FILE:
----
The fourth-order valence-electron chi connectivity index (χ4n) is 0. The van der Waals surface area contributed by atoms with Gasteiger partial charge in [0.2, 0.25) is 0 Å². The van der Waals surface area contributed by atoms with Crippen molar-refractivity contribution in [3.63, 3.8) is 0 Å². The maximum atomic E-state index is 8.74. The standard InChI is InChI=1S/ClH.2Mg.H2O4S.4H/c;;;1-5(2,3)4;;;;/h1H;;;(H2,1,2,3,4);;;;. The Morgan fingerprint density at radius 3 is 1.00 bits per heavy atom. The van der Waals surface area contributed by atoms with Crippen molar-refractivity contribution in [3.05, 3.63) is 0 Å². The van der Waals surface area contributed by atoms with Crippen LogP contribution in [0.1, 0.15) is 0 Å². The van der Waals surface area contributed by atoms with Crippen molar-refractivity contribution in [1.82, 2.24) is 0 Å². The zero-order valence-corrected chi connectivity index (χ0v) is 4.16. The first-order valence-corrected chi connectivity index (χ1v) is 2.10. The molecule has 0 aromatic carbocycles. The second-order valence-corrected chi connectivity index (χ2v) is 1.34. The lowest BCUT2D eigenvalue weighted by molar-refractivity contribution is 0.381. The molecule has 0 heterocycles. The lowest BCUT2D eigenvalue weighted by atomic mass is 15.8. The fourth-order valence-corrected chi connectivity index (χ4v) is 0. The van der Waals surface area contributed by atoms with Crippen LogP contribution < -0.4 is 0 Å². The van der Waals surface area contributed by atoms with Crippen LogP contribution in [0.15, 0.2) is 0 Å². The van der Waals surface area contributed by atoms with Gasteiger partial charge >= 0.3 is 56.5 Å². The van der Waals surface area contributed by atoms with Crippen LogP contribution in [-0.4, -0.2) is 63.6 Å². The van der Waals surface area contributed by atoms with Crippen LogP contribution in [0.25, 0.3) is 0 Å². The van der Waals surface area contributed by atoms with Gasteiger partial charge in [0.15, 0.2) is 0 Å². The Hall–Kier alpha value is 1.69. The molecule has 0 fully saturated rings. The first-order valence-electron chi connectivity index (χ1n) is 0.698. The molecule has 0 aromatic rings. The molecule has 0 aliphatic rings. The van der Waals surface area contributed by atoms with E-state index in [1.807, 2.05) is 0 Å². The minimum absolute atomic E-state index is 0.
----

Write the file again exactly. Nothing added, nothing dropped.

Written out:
The fourth-order valence-electron chi connectivity index (χ4n) is 0. The van der Waals surface area contributed by atoms with Gasteiger partial charge in [0.2, 0.25) is 0 Å². The van der Waals surface area contributed by atoms with Crippen molar-refractivity contribution in [3.63, 3.8) is 0 Å². The maximum atomic E-state index is 8.74. The standard InChI is InChI=1S/ClH.2Mg.H2O4S.4H/c;;;1-5(2,3)4;;;;/h1H;;;(H2,1,2,3,4);;;;. The Morgan fingerprint density at radius 3 is 1.00 bits per heavy atom. The van der Waals surface area contributed by atoms with Crippen molar-refractivity contribution in [3.05, 3.63) is 0 Å². The van der Waals surface area contributed by atoms with Crippen LogP contribution in [0.1, 0.15) is 0 Å². The van der Waals surface area contributed by atoms with Crippen molar-refractivity contribution in [1.82, 2.24) is 0 Å². The zero-order valence-corrected chi connectivity index (χ0v) is 4.16. The first-order valence-corrected chi connectivity index (χ1v) is 2.10. The molecule has 0 aromatic carbocycles. The second-order valence-corrected chi connectivity index (χ2v) is 1.34. The lowest BCUT2D eigenvalue weighted by molar-refractivity contribution is 0.381. The molecule has 0 heterocycles. The lowest BCUT2D eigenvalue weighted by atomic mass is 15.8. The fourth-order valence-corrected chi connectivity index (χ4v) is 0. The van der Waals surface area contributed by atoms with Crippen LogP contribution < -0.4 is 0 Å². The van der Waals surface area contributed by atoms with Crippen LogP contribution in [0.15, 0.2) is 0 Å². The van der Waals surface area contributed by atoms with Gasteiger partial charge >= 0.3 is 56.5 Å². The van der Waals surface area contributed by atoms with Crippen LogP contribution in [-0.4, -0.2) is 63.6 Å². The van der Waals surface area contributed by atoms with Crippen LogP contribution in [0.25, 0.3) is 0 Å². The van der Waals surface area contributed by atoms with Gasteiger partial charge in [0.15, 0.2) is 0 Å². The Hall–Kier alpha value is 1.69. The molecule has 0 fully saturated rings. The first-order valence-electron chi connectivity index (χ1n) is 0.698. The molecule has 0 aromatic rings. The molecule has 0 aliphatic rings. The van der Waals surface area contributed by atoms with E-state index in [1.807, 2.05) is 0 Å². The minimum absolute atomic E-state index is 0.